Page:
Can Scheduling ‘Worry Time’ Reduce Anxiety
Anxiety is something we all experience from time to time. It can range from feelings of slight unease to intense fear and is often exacerbated by worrying.
Stress and anxiety in our lives can have negative consequences on our mental and overall health, but it’s not always possible to just “turn off” anxiety when we experience it. However, there are practical things we can do to reduce its occurrences.
This is important because chronic stress and anxiety are big contributors to mental health issues. In addition, many of the most common mental health disorders, including generalized anxiety disorder and depression, are also linked with substance abuse.
Although anxiety might cause some people to use drugs or alcohol, the link also applies the other way around. For example, drugs like caffeine, alcohol, and cocaine can cause anxiety. What is crack cocaine? It’s one of many stimulant drugs that can induce wakefulness and agitation, worsening the symptoms of anxiety.
To prevent anxiety from getting the best of you, try this tip: Schedule your worry time. Just as we plan our workout time for our physical health, we can designate a specific time to worry in support of our mental health.
Put ‘Worry Time’ on the Calendar
It might sound counterintuitive to make time for worrying in order to beat anxiety, but the idea is that if the time is scheduled, worry is less likely to consume you.
No matter the amount of time you spend worrying or the number of things you worry about, try limiting your worry time to 15 minutes a day to start. You can always adjust this later.
Morning or early afternoon is the best time for your scheduled worrying. Try to avoid it right before bedtime.
If worries pop up during the day, you know that you’ll have time to focus on them later. This can provide a sense of control and set you up for fewer distractions during the day. Over time, you can start to replace the habit of worry with one of relaxation.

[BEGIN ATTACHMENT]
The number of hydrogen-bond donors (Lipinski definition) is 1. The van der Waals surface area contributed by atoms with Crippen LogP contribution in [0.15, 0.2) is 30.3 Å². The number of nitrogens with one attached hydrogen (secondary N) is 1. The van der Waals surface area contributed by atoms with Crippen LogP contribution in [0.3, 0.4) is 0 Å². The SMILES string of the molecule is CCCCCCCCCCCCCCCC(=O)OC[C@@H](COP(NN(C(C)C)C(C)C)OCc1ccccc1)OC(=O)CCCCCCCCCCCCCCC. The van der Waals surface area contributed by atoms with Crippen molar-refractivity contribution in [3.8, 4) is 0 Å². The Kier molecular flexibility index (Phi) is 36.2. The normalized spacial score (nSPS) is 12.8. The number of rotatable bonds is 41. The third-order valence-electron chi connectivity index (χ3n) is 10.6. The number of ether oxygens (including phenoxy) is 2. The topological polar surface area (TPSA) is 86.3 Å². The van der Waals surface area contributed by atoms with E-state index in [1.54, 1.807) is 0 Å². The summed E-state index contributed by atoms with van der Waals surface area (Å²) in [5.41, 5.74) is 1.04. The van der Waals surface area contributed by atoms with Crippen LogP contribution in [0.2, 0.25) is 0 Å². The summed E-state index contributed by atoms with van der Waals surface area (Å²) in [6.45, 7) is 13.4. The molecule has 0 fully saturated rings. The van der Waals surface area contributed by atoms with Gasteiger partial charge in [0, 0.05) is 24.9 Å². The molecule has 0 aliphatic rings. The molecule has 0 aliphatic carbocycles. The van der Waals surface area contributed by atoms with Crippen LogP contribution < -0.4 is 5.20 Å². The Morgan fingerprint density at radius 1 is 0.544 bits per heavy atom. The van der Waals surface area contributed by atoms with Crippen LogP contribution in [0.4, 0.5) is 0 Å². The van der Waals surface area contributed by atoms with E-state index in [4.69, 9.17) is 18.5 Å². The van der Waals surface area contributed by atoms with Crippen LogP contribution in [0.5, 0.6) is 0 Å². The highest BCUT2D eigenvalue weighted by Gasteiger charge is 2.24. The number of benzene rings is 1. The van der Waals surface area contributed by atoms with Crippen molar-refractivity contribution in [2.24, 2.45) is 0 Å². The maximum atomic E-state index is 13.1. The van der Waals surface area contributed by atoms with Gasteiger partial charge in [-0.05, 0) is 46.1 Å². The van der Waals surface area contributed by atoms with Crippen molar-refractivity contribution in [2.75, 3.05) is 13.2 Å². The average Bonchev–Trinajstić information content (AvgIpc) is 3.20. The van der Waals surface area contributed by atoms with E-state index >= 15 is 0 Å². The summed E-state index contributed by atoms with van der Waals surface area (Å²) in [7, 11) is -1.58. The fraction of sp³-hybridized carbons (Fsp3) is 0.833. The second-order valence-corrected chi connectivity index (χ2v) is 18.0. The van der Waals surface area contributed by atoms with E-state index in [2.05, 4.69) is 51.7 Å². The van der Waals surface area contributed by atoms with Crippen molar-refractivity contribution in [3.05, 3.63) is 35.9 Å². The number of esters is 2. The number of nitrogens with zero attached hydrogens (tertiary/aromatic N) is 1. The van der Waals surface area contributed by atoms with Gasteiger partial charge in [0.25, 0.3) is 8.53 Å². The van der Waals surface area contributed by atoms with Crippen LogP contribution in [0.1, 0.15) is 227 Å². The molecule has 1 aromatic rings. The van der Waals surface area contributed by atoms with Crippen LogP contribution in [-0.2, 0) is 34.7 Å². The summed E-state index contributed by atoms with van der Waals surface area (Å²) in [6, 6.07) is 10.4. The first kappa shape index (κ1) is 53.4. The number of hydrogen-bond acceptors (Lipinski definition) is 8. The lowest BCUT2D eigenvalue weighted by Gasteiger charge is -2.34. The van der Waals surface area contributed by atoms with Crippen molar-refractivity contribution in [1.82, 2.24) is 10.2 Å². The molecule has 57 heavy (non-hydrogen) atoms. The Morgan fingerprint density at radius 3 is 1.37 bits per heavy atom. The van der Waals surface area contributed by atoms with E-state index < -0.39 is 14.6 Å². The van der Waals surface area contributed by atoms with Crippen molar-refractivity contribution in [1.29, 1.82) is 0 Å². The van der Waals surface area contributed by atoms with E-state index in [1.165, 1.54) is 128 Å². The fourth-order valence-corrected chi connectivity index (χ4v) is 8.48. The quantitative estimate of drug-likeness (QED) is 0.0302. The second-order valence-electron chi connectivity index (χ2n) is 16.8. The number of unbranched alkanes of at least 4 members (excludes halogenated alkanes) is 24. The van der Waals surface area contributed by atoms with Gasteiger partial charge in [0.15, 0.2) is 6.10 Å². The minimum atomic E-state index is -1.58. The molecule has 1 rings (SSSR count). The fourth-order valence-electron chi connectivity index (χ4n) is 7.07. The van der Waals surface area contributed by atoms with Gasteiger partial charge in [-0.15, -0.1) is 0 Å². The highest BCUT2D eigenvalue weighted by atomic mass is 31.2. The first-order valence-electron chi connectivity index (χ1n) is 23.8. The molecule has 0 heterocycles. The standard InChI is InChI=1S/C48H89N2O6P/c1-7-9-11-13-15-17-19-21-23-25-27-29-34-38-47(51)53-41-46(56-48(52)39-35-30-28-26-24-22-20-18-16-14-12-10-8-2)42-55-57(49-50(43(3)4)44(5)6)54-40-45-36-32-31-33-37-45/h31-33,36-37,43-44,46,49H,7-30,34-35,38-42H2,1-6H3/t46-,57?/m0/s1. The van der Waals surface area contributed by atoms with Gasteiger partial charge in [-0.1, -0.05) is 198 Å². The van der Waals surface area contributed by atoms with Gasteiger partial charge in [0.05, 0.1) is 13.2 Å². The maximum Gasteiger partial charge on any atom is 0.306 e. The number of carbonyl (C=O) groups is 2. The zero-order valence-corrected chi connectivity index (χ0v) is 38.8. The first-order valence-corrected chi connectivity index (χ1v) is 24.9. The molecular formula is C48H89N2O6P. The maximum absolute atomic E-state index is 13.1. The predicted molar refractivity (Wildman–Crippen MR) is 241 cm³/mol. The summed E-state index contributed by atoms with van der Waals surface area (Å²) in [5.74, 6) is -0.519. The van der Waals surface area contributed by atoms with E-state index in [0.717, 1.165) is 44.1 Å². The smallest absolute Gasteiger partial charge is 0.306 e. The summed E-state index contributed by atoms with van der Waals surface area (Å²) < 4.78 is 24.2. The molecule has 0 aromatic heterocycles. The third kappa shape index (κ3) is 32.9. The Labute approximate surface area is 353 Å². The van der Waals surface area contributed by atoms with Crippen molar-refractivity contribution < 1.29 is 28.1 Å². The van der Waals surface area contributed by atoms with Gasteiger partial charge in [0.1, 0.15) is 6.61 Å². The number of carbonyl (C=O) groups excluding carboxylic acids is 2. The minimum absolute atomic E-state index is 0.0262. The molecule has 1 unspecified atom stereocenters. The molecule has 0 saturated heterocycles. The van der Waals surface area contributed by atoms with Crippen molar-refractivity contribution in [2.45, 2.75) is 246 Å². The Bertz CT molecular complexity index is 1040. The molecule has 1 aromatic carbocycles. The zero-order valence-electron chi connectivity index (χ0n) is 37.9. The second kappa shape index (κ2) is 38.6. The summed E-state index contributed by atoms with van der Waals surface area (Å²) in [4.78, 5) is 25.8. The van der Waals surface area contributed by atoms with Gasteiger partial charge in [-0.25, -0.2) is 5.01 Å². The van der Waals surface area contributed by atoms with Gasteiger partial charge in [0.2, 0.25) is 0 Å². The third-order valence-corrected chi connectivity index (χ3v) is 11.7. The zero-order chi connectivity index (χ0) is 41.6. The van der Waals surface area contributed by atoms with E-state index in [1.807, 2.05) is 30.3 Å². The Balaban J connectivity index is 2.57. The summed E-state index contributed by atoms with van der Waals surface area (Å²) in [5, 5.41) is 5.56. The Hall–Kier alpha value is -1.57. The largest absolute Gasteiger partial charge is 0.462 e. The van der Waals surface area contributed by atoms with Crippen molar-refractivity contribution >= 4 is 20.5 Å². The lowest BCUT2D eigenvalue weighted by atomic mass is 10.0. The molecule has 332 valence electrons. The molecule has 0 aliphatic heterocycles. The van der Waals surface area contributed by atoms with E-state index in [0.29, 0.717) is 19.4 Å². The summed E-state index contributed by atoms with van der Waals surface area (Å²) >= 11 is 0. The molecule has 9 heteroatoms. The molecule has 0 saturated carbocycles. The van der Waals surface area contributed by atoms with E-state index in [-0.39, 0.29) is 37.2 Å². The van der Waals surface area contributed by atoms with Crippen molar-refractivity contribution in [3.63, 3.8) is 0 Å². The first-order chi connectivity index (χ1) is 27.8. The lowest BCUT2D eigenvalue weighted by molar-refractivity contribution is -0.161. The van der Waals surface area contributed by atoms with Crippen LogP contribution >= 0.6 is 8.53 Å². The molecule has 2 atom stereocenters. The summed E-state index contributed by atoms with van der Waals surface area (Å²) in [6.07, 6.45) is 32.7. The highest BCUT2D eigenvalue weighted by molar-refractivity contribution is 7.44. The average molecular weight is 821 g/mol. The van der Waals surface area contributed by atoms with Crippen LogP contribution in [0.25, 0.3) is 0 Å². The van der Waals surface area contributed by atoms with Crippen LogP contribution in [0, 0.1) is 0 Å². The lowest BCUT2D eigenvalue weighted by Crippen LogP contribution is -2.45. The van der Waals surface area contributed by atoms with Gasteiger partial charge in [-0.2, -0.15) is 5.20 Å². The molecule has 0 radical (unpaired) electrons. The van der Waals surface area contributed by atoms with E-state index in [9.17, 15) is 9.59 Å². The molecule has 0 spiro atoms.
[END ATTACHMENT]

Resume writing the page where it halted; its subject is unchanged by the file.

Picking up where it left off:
Designate a ‘Worry Spot’
Don’t make a usual place of comfort, such as your bed or favorite lounge chair, the place where you do your scheduled worrying. Reserve those areas for relaxation.
Try to find a spot that can be designated for worry time only. Depending on the climate where you live, a space outside could work nicely.
Make a ‘Worry Box’
If it’s not enough to cast worries out of your mind for later, you can try using a worry box. Just jot worries down in a few words on a piece of paper as they come to you. Place your worries in the box and leave them there until the designated time.
Some people find using a notebook works better, just don’t let yourself get carried away when writing down your worries.
To Worry, or Not to Worry?
Now that the time has come to worry, you might find that you’re no longer concerned about what was bothering you. In that case, replace your worry time with something you enjoy, such as reading a book or practicing mindful breathing or yoga.
If the issues are still of concern, make sure that you don’t go beyond the designated time allotted. You can always return to the worry the next day.
Be Gentle with Yourself
You might find that it takes a while to notice that you’re worrying. Maybe you’ll spend a few minutes worrying before you catch yourself. Just be gentle with yourself. Any new behavior takes practice, and that includes noticing that you’re worrying and practicing feeling relaxed. Remember that you’re doing this to reduce the stress in your life, not add to it.
A wise person once said, “Worrying is worshiping your problems.” Scheduling your worry time can help you devote less time to what you don’t want and more time to what you do: things that relax, inspire, or invigorate you.
If nothing seems to be helping you reduce your worrying, consider talking to a trusted family member or friend. Excessive worrying can be an indicator of a mental health disorder that requires professional attention and care.